The merchants, industrialists and lawyers who came into the reformed corporation in 1841 were slowly replaced. As the city declined, the emerging Catholic entrepreneurial class became a petit bourgeoisie of limited ambition. By 1890 one third of councillors were either grocers or publicans or both; there had been no publicans listed amongst those elected to the reformed corporation in 1841. The residual Catholic elite in the dilapidated capital of the late nineteenth and early twentieth century were relatively modest traders who in the course of their business could develop a politically valuable intimacy with sections of the electorate.
The two giants of the era, James Joyce and WB Yeats, were not impressed. Though quite different in most respects, both shared a profound frustration with the social decline of Dublin. Yeats could hardly believe the grandeur of the past had wound up with nothing more than “fumbling in a greasy till”. Driven to aesthetic desperation and looking around at the faded splendour of Georgian Dublin he began to lionise the vanishing gentry, just as some others were idealising the all but vanished peasantry. Anything but what you saw when you went out your door!
By this time the Anglo-Irish gentry were in deep trouble due to British interventions designed to pacify the Irish through concession. In an effort to cease the endless clamouring of the Irish, who had even managed to turn Westminster’s sedate procedures upside down, it was decided to dispossess the gentry of the land which their ancestors had expropriated some centuries earlier. The compensated gentry shuffled off to places like Brighton and Palmerston Roads in a remarkable piece of low fuss social and economic engineering.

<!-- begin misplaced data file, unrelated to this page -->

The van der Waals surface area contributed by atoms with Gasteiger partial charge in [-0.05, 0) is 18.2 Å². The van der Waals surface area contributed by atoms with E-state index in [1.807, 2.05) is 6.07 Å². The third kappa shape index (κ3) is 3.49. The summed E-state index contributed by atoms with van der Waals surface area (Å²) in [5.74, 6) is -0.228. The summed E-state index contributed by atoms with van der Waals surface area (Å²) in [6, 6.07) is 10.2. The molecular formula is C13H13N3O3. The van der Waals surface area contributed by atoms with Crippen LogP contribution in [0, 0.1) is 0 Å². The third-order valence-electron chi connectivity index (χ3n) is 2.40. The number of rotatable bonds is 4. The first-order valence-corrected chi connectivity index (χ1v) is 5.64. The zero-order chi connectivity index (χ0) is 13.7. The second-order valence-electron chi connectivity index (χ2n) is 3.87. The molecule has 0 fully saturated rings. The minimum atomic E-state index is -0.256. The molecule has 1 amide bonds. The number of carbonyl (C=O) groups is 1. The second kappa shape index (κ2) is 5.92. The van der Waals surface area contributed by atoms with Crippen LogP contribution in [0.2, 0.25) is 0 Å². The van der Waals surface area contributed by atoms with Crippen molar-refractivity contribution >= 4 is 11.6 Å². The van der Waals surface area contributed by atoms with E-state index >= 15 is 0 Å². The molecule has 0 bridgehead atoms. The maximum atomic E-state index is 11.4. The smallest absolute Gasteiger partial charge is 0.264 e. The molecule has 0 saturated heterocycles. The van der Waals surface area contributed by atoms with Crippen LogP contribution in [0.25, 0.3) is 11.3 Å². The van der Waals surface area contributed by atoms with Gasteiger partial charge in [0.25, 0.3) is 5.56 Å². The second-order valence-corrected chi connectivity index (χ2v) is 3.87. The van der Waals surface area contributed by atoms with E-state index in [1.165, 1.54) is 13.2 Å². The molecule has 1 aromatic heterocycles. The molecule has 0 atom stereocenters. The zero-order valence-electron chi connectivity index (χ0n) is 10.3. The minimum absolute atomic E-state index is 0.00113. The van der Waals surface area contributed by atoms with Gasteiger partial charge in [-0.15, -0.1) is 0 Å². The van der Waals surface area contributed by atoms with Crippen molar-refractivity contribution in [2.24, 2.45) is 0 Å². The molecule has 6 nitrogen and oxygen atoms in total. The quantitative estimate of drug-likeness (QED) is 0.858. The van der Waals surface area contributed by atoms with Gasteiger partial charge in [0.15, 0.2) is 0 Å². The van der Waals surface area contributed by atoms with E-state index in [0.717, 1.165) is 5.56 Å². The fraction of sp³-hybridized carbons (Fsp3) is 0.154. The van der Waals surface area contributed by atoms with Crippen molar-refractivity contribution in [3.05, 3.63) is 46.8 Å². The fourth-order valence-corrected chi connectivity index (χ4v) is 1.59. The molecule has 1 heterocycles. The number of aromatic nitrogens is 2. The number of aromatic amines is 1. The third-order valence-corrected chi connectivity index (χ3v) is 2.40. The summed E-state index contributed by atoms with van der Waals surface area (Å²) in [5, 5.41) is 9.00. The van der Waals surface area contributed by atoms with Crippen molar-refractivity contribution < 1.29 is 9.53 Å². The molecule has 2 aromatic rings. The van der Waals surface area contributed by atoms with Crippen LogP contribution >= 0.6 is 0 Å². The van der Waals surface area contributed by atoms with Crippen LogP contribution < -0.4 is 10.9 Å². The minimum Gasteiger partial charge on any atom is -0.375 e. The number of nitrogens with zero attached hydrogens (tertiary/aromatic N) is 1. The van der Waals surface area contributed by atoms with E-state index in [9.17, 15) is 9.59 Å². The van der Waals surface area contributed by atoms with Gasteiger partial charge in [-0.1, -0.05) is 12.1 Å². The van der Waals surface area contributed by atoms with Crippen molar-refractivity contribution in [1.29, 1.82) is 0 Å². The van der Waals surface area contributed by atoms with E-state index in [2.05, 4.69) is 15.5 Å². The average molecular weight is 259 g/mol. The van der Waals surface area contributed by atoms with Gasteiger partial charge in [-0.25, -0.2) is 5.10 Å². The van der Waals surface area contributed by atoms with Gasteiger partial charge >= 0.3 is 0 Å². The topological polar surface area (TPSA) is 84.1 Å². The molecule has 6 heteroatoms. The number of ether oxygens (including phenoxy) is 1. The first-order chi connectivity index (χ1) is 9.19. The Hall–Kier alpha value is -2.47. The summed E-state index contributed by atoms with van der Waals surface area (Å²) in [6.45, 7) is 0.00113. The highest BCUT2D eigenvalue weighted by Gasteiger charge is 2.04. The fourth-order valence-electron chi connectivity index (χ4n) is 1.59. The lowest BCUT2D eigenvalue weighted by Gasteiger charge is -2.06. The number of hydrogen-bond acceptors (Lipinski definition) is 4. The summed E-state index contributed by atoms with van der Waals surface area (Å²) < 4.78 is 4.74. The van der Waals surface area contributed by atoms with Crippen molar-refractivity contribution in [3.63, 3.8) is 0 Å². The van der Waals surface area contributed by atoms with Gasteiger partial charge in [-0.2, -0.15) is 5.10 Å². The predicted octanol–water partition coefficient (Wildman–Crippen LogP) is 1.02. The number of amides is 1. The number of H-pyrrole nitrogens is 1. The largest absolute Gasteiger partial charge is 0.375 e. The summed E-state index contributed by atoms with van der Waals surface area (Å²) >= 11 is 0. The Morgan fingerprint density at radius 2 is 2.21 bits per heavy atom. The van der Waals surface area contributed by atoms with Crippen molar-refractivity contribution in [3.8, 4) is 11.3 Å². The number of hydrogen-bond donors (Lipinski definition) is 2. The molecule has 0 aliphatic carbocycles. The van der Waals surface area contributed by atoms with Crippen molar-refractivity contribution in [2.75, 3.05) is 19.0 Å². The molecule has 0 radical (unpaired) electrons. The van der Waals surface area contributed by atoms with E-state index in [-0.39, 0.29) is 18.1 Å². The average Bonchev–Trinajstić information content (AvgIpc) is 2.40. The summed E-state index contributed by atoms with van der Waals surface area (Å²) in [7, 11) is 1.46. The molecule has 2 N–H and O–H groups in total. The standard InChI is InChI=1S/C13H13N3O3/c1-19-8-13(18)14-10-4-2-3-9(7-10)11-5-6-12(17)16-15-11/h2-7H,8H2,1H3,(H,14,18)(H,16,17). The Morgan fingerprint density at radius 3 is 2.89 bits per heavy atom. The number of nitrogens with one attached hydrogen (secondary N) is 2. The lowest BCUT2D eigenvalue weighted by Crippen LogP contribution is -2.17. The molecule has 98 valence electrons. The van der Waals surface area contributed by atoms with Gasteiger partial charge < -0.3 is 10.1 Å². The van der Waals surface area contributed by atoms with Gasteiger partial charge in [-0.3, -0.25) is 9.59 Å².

One suspects that Madame de Staël would have approved. When the Irish revolution occurred a few decades later the landed gentry were almost wholly absent. If the British had not made the concession of land reform the whole business could well have taken on a French aspect and those historians eager to find evidence of sectarian terror in West Cork might well have been spoilt for riches.
French approval, however, would hardly have extended to an admiration of Dublin’s petit bourgeois elite. Indeed Madame de Staël’s aesthetic preferences appear to have lain closer to those of Yeats. She had been involved in a long-term relationship with the Austrian Irish aristocrat Count Maurice O’Donnell, a descendant of a native aristocratic family who lost vast landholdings to what became the Anglo-Irish. However, it is unlikely that her relationship with O’Donnell would have turned the earnest devotee of progress towards a hankering for the restoration of the native aristocracy in Ireland. Yeats adhered to his idealisation of the Anglo-Irish as “no petty people”. As late as 1925 he spoke of their resurgence, which he believed would be followed by a transformation of the country. When that didn’t work out, he turned in the direction of the apocalyptic right.